Waste Heat Recovery
Industrial waste heat recovery
Industrial waste heat recovery refers to heat energy that is generated in industrial processes without being put to practical use. Sources of waste heat include hot combustion gases discharged to the atmosphere and heated products exiting industrial processes. Waste heat losses arise both from equipment inefficiencies and thermodynamic limitations of processes. If not captured, waste heat is released into the atmosphere through stacks, vents, flares and mechanical equipment.
Waste Heat Recovery is the process of collecting waste heat and using it to fill a desired purpose elsewhere. Our technology captures and converts this largely untapped waste heat to generate emission-free electricity, allowing the industrial user to put their wasted energy back into the process that created it. Since the introduction of the technology in 1953, there has been a lot of research and development resulting in systems that are capable of producing electricity even from waste heat at temperatures as low as 950C by employing different Rankine Heat cycles.
To date, there are over 850 Waste Heat Recovery power installations worldwide with more than 740 of them in China. Generally, uptake of the technology has been low outside Asia; however with the current high energy prices and levels of carbon dioxide emissions, cost saving opportunities that could arise from adopting the technology are quite significant.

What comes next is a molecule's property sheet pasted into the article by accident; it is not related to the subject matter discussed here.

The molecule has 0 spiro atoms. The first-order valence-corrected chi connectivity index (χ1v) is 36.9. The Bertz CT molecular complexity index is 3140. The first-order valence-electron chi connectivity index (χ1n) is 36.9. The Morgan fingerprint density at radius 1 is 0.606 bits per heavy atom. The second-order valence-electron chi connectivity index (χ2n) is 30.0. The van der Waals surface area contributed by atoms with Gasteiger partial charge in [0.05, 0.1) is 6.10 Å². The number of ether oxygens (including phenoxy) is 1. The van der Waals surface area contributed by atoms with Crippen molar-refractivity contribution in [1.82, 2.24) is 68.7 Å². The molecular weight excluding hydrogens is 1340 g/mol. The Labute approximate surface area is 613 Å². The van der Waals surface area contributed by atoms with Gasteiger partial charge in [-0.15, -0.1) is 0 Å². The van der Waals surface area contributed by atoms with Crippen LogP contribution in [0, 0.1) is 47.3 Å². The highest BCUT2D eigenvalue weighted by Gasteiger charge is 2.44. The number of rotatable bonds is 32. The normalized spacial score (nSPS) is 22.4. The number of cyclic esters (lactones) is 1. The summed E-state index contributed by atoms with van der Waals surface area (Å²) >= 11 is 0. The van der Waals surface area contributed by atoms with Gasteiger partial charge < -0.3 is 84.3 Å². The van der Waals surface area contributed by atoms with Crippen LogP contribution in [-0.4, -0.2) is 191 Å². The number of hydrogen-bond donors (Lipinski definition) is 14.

The Waste Heat Recovery power generation technology has been successfully employed in the following fields:
- Cement clinker calcining
- Glass furnace technology
- Iron and steel metallurgy
- Non-ferrous metals smelting
- Power frequency furnace smelting
- Ferro-silicon Carbon element and alumina refining
- Metallurgical materials calcining
- Bauxite calcining
- Chemical industry
- Fertilizer industry
- Paper industry and
- Other industries having waste heat resources
Benefits of waste heat recovery
Waste Heat Recovery can provide up to 30% of a plant’s overall electricity needs and offers the following advantages:
- Reduces purchased power consumption (or reduces reliance on captive power plants), which in turn reduces operating costs.
- Mitigates the impact of future electricity price increases.
- Enhances plant power reliability.
- Improves plant competitive position in the market.
- Lowers plant specific energy consumption, reducing greenhouse gas emissions (based on credit for reduced central station power generation or reduced fossil-fired captive power generation at the cement plant).